When women come together
Their bodies can reverberate
Creating a rich stew
Of yummy nourishment
I’m floating in a warm pool surrounded by women. Eyes are closed. Hands gently lap the water. Movements are languid, barely making ripples. One woman sits underwater, as if suspended. Above the surface, her breath rises, forming bubbles.
We look like we are hibernating, which in a way we are. This is, after all, a retreat.
It’s just us ladies, so no pressure to pull in one’s tummy to create the illusion of flatness. No need to wear oversize t-shirts to hide soft upper arms or round thighs or skinny hips. No need to walk sexy or look hot. Each of us is resting, saturating in what it feels like to fully inhabit our own skin. We are hiding nothing.
Several months ago I wrote, “Stopping the Violence,” a blog post about a verbally abusive relationship I was in. He and I were together for nine months—longer, if you count the times we got back together. While nine months might not sound like a long period, the emotional injuries I sustained from those months with him were significant. It took me years to recover.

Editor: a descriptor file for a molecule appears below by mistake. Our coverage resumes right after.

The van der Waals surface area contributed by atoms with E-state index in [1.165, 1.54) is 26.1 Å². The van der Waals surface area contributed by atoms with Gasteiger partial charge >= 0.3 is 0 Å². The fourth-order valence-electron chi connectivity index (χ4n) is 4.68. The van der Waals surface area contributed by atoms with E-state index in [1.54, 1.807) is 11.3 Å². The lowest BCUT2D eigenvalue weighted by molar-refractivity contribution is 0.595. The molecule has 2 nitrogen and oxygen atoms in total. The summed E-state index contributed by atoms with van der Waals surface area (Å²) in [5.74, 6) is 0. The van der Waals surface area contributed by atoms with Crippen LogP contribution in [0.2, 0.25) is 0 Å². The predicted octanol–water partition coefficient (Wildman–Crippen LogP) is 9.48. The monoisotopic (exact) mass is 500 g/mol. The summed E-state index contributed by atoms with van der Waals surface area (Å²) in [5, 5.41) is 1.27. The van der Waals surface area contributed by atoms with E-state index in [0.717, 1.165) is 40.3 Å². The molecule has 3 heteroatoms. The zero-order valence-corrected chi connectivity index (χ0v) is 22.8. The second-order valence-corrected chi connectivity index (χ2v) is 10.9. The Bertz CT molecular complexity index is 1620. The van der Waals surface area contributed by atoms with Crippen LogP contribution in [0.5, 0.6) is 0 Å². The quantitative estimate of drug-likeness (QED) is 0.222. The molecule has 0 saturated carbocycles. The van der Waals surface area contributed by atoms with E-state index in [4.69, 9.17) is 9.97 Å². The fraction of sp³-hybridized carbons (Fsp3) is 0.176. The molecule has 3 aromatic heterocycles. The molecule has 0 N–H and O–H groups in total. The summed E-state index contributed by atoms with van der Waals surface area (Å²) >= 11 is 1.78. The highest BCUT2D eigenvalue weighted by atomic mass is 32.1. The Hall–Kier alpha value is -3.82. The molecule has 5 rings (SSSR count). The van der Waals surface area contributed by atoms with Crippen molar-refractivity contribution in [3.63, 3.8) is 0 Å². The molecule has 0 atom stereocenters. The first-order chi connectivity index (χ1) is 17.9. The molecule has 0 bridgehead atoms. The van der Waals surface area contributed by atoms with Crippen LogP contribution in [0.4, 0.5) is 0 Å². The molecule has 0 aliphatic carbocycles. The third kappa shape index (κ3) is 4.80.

Yes, I stayed. Even after he punched a wooden fence one night in a jealous fit because I’d said hello to an ex-boyfriend. Yes, I stayed. Even after he swung his fist at me, stopping just before making contact with my face.
I definitely have had my issues, some of which I was working out with him. For a long time, I used to think that it was all my fault. If only I had been stronger or tougher, or perhaps less broken. Maybe I wouldn’t have gotten involved with him at all.
I saw a woman at the bank the other day. A bank teller. She had the same kind of liver spots on her face that my grandmother used to have, right on the side of her cheeks by her eyes. She had laugh lines like my grandmother did. The shape of her face was almost exactly like hers. So was the texture of her skin. I wondered if the woman’s skin, like my grandmother’s skin, is what old lady Filipina skin is supposed to look like… like a coconut but not so hard, smooth even though it looks rough.